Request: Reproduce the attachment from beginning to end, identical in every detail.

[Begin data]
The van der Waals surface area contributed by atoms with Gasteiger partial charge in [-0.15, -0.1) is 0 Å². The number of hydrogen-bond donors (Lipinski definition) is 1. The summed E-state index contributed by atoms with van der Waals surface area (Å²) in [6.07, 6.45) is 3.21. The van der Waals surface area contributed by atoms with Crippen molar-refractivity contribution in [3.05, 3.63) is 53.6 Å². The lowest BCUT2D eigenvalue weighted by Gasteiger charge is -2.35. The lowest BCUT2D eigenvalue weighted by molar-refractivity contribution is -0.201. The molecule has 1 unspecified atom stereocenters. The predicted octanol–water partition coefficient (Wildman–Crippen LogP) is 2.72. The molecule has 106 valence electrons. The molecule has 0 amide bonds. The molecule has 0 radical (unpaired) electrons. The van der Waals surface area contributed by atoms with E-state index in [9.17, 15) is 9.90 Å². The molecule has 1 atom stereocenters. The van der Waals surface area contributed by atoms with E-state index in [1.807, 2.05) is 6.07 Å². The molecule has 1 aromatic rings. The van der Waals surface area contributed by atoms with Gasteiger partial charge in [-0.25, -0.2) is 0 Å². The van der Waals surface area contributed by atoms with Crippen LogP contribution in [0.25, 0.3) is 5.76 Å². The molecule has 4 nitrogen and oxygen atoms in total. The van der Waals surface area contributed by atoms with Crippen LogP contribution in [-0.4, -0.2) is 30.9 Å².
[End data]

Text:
The van der Waals surface area contributed by atoms with Gasteiger partial charge in [-0.15, -0.1) is 0 Å². The number of hydrogen-bond donors (Lipinski definition) is 1. The summed E-state index contributed by atoms with van der Waals surface area (Å²) in [6.07, 6.45) is 3.21. The van der Waals surface area contributed by atoms with Crippen molar-refractivity contribution in [3.05, 3.63) is 53.6 Å². The lowest BCUT2D eigenvalue weighted by Gasteiger charge is -2.35. The lowest BCUT2D eigenvalue weighted by molar-refractivity contribution is -0.201. The molecule has 1 unspecified atom stereocenters. The predicted octanol–water partition coefficient (Wildman–Crippen LogP) is 2.72. The molecule has 106 valence electrons. The molecule has 0 amide bonds. The molecule has 0 radical (unpaired) electrons. The van der Waals surface area contributed by atoms with E-state index in [9.17, 15) is 9.90 Å². The molecule has 1 atom stereocenters. The van der Waals surface area contributed by atoms with E-state index in [1.807, 2.05) is 6.07 Å². The molecule has 1 aromatic rings. The van der Waals surface area contributed by atoms with Gasteiger partial charge in [-0.25, -0.2) is 0 Å². The van der Waals surface area contributed by atoms with Crippen LogP contribution in [0.25, 0.3) is 5.76 Å². The molecule has 4 nitrogen and oxygen atoms in total. The van der Waals surface area contributed by atoms with Crippen LogP contribution in [-0.4, -0.2) is 30.9 Å².